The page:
Scoop buys a bike

As Woody Allen once famously said, to rationalise running off with his wife’s daughter, “the heart wants, what the heart wants.” Okay, so that is disturbing. Suppose though, Woody he was not wanting his step daughter, but his mate’s push-bike. Ah, so you do understand! (When it comes to matters of the heart, I know most of us gents struggle less with the whole notion of “feelings”, if we stick to the subject of bikes. Not since we could to win them in sword fights, have we allowed ourselves to feel so strongly for women—as Woody does, plainly.)

I have now learned that my ol’ buddy Scoop has, for the past year, been harbouring a deep deep jealously, for my black bike, dating from the day I loaned it to him for our last linen run. Though he read with interest your suggestions that he buy a Globe Daily 3, or a Creme Cafe Racer, I should have known he was secretly preparing to blow me out of the pond.
What hurts most, is that Scoop has known all along, my secret shame, how with my very first post as a bike blogger, in 2009, I vowed to buy a cross-frame, or “priest bike”, but somewhere along the line settled instead for an Opa (grandpa) bike.
Well hats off to you, my ol’ buddy Scoop, for biting the bullet and ordering your very own priest bike. I hope it brings you many years of self-satisfaction and one-up-manship, over me, your friend since the 80s, who would always do anything for you.

The tables of jealously have been turned back on me, even more than Scoop could really know. Unlike me, he hasn’t spent weeks riding around Copenhagen, to know how even the most seasoned bike-watcher still gets a jolt by the sight of a cross-frame, usually when they think they have seen everything, just because 10 or so Pedersens have just passed them by.
Upon catching the eye, the priest’s bike next works on arousing its victim, by drawing their gaze to a steel rod emanating—or so it does seem—from directly under the seat. Don’t believe standard histories about this frame being conceived to give priests more stand-over height when wearing their robes. The stand-over height is no better on a priests bike, than any other. The designer’s aim (and he must have been sick) was to get that top tube right up there baby, as though it were poking out of your trousers. The name “priest bike” was actually bestowed in jest, when the Vatican banned priests from riding these things. They were causing bouts of hysteria, or what was then termed “enthusiasm”, among too many nuns.

And if all that isn’t sexy enough, here is the clanger: my friend’s new bike will arrive with a Brooks Saddle, a kind of saddle we know bears the imprint of each rider’s own ischium, so accurately, that Dutch women need to put covers on their saddles when they leave them outside, or risk returning to find perverts transfixed by their imprints.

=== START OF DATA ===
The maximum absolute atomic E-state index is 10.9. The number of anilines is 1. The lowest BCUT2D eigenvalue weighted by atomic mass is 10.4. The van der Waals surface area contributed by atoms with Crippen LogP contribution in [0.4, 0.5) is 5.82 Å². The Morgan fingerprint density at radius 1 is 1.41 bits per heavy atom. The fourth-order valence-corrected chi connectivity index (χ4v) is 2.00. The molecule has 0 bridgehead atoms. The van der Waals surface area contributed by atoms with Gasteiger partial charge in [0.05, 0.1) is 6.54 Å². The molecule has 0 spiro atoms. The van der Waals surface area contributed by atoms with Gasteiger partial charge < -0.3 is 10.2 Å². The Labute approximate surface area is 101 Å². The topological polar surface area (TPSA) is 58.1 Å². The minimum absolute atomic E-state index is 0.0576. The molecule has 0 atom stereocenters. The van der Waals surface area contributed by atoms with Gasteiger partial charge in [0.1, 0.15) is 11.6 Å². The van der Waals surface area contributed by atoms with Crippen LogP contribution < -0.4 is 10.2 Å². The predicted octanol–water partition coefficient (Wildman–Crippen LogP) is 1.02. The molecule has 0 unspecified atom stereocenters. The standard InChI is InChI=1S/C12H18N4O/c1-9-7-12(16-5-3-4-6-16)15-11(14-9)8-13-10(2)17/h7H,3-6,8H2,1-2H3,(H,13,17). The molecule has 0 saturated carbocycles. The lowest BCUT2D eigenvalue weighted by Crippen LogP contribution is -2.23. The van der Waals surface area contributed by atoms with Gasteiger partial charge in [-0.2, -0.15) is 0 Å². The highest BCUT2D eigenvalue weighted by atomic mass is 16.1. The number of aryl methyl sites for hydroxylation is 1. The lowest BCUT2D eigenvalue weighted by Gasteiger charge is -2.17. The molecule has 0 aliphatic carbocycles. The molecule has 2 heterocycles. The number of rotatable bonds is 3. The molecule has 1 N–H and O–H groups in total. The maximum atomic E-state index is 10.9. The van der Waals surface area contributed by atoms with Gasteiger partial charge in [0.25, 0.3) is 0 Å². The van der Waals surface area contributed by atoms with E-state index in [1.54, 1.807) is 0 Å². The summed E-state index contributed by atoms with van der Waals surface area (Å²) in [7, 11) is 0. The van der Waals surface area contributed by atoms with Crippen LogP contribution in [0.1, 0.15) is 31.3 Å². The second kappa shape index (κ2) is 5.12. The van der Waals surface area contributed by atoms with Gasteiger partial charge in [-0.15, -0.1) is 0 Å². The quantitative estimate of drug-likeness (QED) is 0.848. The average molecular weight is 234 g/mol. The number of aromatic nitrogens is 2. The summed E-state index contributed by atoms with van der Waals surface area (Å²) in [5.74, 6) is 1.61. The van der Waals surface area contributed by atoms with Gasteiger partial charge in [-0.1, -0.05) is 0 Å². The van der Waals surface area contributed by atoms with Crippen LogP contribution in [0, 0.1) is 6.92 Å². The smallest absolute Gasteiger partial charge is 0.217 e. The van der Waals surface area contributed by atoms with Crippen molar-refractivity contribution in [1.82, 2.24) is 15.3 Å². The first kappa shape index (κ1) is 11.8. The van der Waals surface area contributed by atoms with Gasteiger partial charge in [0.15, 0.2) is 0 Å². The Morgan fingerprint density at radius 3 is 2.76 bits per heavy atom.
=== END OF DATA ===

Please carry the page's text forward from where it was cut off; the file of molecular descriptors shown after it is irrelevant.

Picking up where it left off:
1. Daniel Teague says:

    That’s a very good looking bike. I’m jealous.

  2. Sacred Vow says:

    Achielle Craighton Pure priest crossframe.
    Morgans only carries the smallest 57CM frame version, could you tell us about standover height with it? What height person is it suitable for do you think?

  3. Lukas Junker says:

    I would not get too jealous Dr Beehoving. While it is eye-catching, it also looks a little like the design was inspired by a handyman’s repair of a broken ‘lady frame’ by welding a spare length of pipe from under the house across the top of the bike for bracing and to stiffen things up a little.
    Not clean cut and with minimal fuss the way I prefer a man-bike to be.
    Anyway, clicking on the links in your blog, I came across your linen run from nearly a year ago. Are you planning a repeat? One linen run may not qualify as a ‘movement’ and I could see myself jumping on the bandwagon, if there in fact is a bandwagon. I would quite happily ride at the back with the kids and the greenies as neither me nor my bike are very photogenic or fast. You may get annoyed by me organizing granddad to pick up the kids (that most certainly wont make it back from Belmont) with the old Falcon. But hey, this is Australia, and that is the kind of thing that happens here all the time. Since the bikes were pushed of the roads and the trains stopped running along Fernleigh Track to get back into town.

    • Steven says:

      Lukas, funny you should mention our linen movement, as I have just returned from a high level linen run movement meeting, where it was decided 4 March should be our date for the next one. Rather than ride in the dappled shade of an existing great bike route, like the Fernleigh Track, we will ride around a future great bike route, imagining dappled shade and birdlife etc:
      I do hope you will join us!

    • Steven says:

      Your comparison to a lady’s frame is accurate, though very unflattering. I would describe it this way, as combining the lateral rigidity of a mixtie, with the traditional expectation than mens bikes have top tubes, though without overly compromising the vertical compliance of mixtie frames, and at the same time adding to the triangualation of the frame to resist torsional flex, leading to a perfect balance of power transfer and comfort, though with a minor weight penalty, of perhaps 300g.

  4. Don says:

    A very chic looking frame indeed. Only, I think if you loved him that much, you’d have GIVEN him the bike!!

    • Steven says:

      Hmm, perhaps you’re right. But you must keep in mind, Scoop is from car-land, where they need to feel flagellated by costs, each time they leave home. A free ride would have left him feeling empty inside.

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